Mining Product: MFIRE
Original creation date: September 1977
Authors: L Zhou, L Yuan, G Cole
MFIRE source code
MFIRE is a software program for modeling fire and contaminant spread in underground mines.
This is an updated version of the DOS-based MFIRE program originally developed by the U.S. Bureau of Mines. It has been completely rewritten in C++ and packaged into a dynamic link library (DLL). The benefits of this restructuring include:
- Ease of future maintainability and improvement using object-oriented C++.
- Ventilation network data is obtained via common memory instead of the standard MFIRE data output files.
- The MFIRE DLL can be easily used by other programs.
In addition, MFIRE has been restructured to run as a discrete event simulation and now allows user control of execution time. A simple graphical user interface (GUI) is provided to demonstrate the functions available through the new MFIRE DLL. Extensive documentation on the use and structure of the MFIRE DLL is provided in the built-in help of the simple GUI.
- Download the ZIP archive, unpack into a temporary folder and run MFire Setup.exe.
- Source files for both the simple graphical user interface and the MFIRE library are also available for download.
New to version 4.0
- Added T-Squared fire algorithm
- Including properties of the fire (Tlead, Tmax, Tsteady, Tdecay, Qmax, FumeProConstant)
- Added Heat Release Rate Curve input lines to config file (see example files)
- Added SmokeRollback calculations and indicator
- Including Properties: HasSmokeRollback, LengthOfRollback
- Added to config file the ability to define a FireType (allows setting which type of fire calculation: Original, HRR Curve, T-Squared)
- Added ChangeFire event
- Added x, y coordinates to junctions (and corresponding config files)
- Updated text config file to handle comments (see new example config files)
- BUG FIX: Fixed a bug which causes out of boundary index compiling error when TransientState is set to 1
- BUG FIX: Englarged the size of arrays from +10 to +100 to let a case run through.
- Updated documentation
Changes for version 3.0.50 (12/2/2016):
- Cleaned up VS2015 compiler warnings
Changes for version 3.0.40 (8/22/2016):
- Updates to project files to work with Visual Studio 2015 (problems with math.h and requirement for VS 2015 C++ redistributable)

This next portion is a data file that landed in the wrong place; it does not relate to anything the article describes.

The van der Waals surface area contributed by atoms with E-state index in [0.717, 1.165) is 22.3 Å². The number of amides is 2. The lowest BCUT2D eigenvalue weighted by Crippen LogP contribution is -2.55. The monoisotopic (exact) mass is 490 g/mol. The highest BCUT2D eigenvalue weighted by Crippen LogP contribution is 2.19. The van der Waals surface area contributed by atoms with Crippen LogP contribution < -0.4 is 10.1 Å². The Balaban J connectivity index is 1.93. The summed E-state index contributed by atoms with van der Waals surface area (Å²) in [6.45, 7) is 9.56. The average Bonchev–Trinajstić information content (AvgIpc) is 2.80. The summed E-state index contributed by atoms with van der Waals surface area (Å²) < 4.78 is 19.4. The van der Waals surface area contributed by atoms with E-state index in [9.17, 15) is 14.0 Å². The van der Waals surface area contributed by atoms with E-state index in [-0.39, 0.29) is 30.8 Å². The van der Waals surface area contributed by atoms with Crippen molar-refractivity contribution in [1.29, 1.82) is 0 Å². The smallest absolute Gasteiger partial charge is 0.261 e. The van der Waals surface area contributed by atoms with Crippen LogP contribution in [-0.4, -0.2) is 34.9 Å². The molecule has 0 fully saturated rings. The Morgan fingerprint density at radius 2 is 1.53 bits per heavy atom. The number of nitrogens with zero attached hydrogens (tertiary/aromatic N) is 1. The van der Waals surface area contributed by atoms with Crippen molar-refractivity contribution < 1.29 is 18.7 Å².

NOTE:Thanks to Ben Rowland for identifying and reporting this bug.
- Move ABS() call to overloaded Math::Abs(x)
- BUG - removed 1500 branches limit
Changes for version 3.0.30 (8/12/2015):
- Make sure you have updated to using this version.
- The 999 and 9999 Junction number and Branch number limits were removed.
- Corrected crash condition where only 1 atmosphere junction specified.
- Corrected formatting in the Quasi-Equilibrium section of the output.
- Minor updates to the help file.
Changes for version 3.0.20 (7/17/2014):
- Two units conversion errors were corrected in MFireConvert.h
NOTE: Thanks to Dewald Steyn for identifying and reporting this unit conversion error.
- About dialog for TestApp updated
- Disclaimer text in TestApp and install program updated.
Audience: Mining engineers
- The Critical Ventilation Velocity in Tunnel Fires - A Computer Simulation
- Development and Application of Reservoir Models and Artificial Neural Networks for Optimizing Ventilation Air Requirements in Development Mining of Coal Seams
- Experimental and Modeling Investigation of the Effect of Ventilation on Smoke Rollback in a Mine Entry
- Fire Detection
- MFIRE Users Manual Version 2.20
- Modeling and Prediction of Ventilation Methane Emissions of U.S. Longwall Mines Using Supervised Artificial Neural Networks
- New Improvements to MFIRE to Enhance Fire Modeling Capabilities
- Safety Aspects of Mine Ventilation Through Technical Development and Training
- Specialized Fortran Computer Programming and Analysis Services to Upgrade Capability of MFIRE Program
- Study of Mine Fires and Mine Ventilation: Part I, Computer Simulation of Ventilation Systems Under the Influence of Mine Fires
- Technology News 549 - MFIRE 3.0 - NIOSH Brings MFIRE into 21st Century